People, relatives and staff were encouraged to provide feedback about the service and it was used to drive improvement. Staff felt well-supported and received one to one supervision that gave them an opportunity to share ideas, and exchange information. The registered manager was aware of their responsibility to report events that occurred within the

Inspection carried out on 24 February 2016

During a routine inspection

This inspection took place on 24 February 2016 and was announced.

Sarmey Healthcare Ltd provides homecare services for vulnerable adults with enduring mental illness, learning disabilities, older people and people with other complex needs. At the time of our inspection there were seven people using the service.

The service had a registered manager. A registered manager is a person who has registered with the Care Quality Commission to manage the service. Like registered providers, they are ‘registered persons’. Registered persons have legal responsibility for meeting the requirements in the Health and Social Care Act 2008 and associated Regulations about how the service is run.

Staff were trained in how to protect people from abuse and harm. They knew how to recognise signs of abuse and how to use the whistleblowing procedure. Risk assessments were centred on the needs of the individual. Potential risks to people had been identified and plans put into place to enable them to live as safely and independently as possible.

Robust recruitment checks took place in order to establish that staff were safe to work with people before they commenced employment. There were sufficient numbers of staff available to meet people’s care and support needs.

Medicines were stored, administered and recorded safely and correctly. Staff were trained in the safe administration of medicines and maintained relevant records that were accurate.

Staff received regular training which provided them with the knowledge and skills to meet people’s needs in a person centred manner. They were well supported by the registered manager in respect of supervision and informal support.

Staff sought people’s consent before they provided care and support. Staff and management had a good understanding of the Mental Capacity Act (MCA) 2005 and the Deprivation of Liberty Safeguards (DoLS) and the registered manager was knowledgeable about the requirements of the associated legislation.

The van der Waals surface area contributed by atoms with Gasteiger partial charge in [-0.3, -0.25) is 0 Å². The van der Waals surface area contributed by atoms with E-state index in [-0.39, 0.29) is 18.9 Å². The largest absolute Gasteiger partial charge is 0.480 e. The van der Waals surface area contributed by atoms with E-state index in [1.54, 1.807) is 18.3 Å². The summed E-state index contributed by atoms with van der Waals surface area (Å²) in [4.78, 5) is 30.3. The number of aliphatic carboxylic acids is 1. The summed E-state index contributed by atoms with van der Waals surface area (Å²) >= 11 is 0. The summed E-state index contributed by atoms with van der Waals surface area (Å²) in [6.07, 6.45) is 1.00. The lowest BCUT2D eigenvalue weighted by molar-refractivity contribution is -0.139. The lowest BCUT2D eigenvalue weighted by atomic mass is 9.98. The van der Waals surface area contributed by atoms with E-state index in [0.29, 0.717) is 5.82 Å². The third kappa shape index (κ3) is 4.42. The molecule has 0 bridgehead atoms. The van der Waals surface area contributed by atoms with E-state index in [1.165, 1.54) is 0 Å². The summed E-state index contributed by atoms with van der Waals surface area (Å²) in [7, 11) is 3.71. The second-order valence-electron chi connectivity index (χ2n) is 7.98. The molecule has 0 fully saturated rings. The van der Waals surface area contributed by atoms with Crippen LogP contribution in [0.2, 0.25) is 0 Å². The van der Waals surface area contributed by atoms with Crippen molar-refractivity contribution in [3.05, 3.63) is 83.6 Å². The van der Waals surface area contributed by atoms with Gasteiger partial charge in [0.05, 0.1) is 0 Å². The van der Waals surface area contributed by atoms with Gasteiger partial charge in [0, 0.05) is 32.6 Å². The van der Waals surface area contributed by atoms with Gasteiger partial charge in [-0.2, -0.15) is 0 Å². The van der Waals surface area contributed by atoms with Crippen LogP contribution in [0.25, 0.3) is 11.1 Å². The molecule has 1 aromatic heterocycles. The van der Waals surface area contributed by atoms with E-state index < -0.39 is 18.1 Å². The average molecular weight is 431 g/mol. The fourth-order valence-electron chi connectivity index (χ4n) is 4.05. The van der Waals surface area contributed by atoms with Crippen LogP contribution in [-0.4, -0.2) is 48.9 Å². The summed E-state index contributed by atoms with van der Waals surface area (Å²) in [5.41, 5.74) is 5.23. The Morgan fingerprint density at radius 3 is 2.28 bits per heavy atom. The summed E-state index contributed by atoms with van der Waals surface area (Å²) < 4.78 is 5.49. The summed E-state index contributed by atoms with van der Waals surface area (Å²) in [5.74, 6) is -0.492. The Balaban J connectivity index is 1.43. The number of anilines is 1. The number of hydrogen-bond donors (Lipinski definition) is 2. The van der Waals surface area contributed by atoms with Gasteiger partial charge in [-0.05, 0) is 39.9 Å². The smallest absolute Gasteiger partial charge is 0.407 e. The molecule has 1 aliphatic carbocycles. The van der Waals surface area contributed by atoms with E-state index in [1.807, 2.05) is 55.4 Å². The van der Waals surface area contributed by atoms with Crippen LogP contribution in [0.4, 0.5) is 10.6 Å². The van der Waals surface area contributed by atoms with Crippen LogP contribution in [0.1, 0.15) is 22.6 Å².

People were mostly responsible for their own food provision. However where it was needed people could access suitable amounts of nutritious food that they enjoyed and which met their individual preferences and dietary needs. Referrals to other health and social care professionals were made when appropriate; to maintain people’s health and well-being.

There were positive relationships between people, their families and members of staff. People and their families were treated with kindness and compassion. People’s rights in making decisions and suggestions in relation to their support and care were valued and acted on. The privacy and dignity of people was promoted by staff and they treated people with respect.

People received care that was responsive to their needs and centred around them as individuals. People’s needs were assessed and care plans gave clear guidance on how they were to be supported. Records showed that people and their relatives were involved in the assessment and care planning process.

The service had an effective complaints procedure in place and there were appropriate systems in place for responding to complaints. Staff were responsive to people’s worries, anxieties and concerns and acted promptly to resolve them.

The service was well-led with systems to check that the care of people was effective, the staffing levels sufficient, and staff appropriately trained; so they had the skills to provide safe care and support. There was good management and leadership at the service. The registered manager had a clear vision of where they wanted the service to develop in the future.